Seeking Deductible Gift Recipient (DGR) status is one of the most important steps that charities must take when they are setting up and registering with the Australian Charities and Not-for-profits Commission (ACNC). DGR status is great to have in place as it encourages people to make tax-deductible donations to your not-for-profit organisation. If you would like to have DGR status, it is important to understand whether it is possible in your circumstances and the process of obtaining it.

Is Being Registered as a Charity the Same as DGR Status?

Firstly, it is important to be aware that ACNC registration and DGR registration are two separate processes. Even if your not-for-profit registers as a charity, it does not necessarily mean it will have DGR status and vice-a-versa.

Even though the ACNC will collect information in respect of your application and pass this onto the Australian Tax Office (ATO) for DGR endorsement, they will not make the decision as to whether it will be approved or not.

You do not need to be first registered as a charity to receive DGR status. However, there are certain types of charities that must be a registered charity before receiving DGR status. If you are unsure, you should review the table provided by the ATO, which sets out the various types of charities and the requirements for them.

The ATO oversees the DGR status application process, and they approve or deny registrations for DGR status. To receive DGR status, you must fall first into a category that is set out in the relevant tax law. Second, you must check that you fall under either one of the two different types of endorsements – whole DGR endorsement or part DGR endorsement. Your charity might receive part DGR status because part of your charity, such as a particular operation you run, might be eligible for DGR status, but the charity or organisation as a whole is not eligible.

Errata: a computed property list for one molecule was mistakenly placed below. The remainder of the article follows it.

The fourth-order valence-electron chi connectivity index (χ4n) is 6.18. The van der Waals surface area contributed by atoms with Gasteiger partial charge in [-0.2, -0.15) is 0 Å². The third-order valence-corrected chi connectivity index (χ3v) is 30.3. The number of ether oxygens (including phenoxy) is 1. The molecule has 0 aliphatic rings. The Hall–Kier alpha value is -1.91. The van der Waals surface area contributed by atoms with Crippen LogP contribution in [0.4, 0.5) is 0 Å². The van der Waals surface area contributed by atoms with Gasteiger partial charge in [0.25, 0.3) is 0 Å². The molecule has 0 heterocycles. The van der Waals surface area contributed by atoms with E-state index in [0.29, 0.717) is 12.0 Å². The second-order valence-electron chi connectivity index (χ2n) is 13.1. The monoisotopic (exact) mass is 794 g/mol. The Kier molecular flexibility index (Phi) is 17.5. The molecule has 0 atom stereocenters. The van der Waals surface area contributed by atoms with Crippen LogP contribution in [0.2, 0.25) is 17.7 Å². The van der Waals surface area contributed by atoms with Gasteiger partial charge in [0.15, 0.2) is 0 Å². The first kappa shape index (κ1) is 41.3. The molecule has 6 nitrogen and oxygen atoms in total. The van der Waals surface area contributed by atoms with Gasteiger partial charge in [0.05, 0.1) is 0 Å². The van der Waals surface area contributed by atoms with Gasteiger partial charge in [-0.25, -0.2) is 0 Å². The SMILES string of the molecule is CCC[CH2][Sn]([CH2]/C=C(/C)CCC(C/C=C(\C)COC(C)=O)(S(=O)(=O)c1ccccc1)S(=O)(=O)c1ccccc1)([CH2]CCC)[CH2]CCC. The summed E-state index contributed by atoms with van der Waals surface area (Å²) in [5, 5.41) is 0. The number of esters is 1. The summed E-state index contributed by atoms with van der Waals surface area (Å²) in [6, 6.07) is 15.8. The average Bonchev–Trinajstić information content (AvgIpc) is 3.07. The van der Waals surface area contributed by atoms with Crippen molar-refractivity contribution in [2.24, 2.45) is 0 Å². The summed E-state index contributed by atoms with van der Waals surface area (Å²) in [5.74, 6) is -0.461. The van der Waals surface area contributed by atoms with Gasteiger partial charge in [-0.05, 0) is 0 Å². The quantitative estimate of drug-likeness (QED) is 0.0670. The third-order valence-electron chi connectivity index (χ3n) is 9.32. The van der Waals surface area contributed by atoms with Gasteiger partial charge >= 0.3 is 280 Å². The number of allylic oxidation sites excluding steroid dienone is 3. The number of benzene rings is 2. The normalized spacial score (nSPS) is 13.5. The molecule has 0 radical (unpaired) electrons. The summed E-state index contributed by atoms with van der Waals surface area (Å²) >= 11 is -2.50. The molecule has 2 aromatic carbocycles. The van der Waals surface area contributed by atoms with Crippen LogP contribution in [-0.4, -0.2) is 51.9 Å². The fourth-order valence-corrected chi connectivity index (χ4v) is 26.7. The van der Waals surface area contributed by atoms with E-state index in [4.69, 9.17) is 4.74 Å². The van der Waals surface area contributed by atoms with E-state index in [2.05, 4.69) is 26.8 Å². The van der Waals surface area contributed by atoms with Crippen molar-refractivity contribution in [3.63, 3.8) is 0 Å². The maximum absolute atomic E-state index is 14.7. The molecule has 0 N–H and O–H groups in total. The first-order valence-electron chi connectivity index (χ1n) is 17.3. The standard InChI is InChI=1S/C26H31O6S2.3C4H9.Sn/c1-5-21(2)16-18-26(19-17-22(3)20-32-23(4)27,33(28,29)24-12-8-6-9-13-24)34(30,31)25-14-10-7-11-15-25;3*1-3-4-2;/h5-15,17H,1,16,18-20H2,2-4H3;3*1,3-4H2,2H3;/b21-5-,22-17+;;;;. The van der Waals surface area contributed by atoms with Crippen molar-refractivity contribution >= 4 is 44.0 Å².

Requirements Once Status is Approved

In some circumstances where you have been endorsed in relation to a part of your not-for-profit, you may be required to set up a gift fund. A gift fund is a separate fund for the donations associated with that section of your not profit. In some circumstances a separate bank account is required to be set up. The gift fund can only be used for the “principal purpose” of the fund and not for any other purposes.

Key Takeaways

Once you are approved for DGR status, there are many regulations as to the type of gifts you can receive and how you can use these donations. There are also regulations regarding these donations you receive, if your charity is wound up or if the ATO revokes your DGR status.

You might also be able to apply for additional charity tax benefits if you are a public benevolent institution, health promotion charity or charity for the advancement of religion. If you have any questions about DGR status, how to apply for it or what you do if your application is denied, you can see the DGR factsheet on the ACNC website.

Edith Moss
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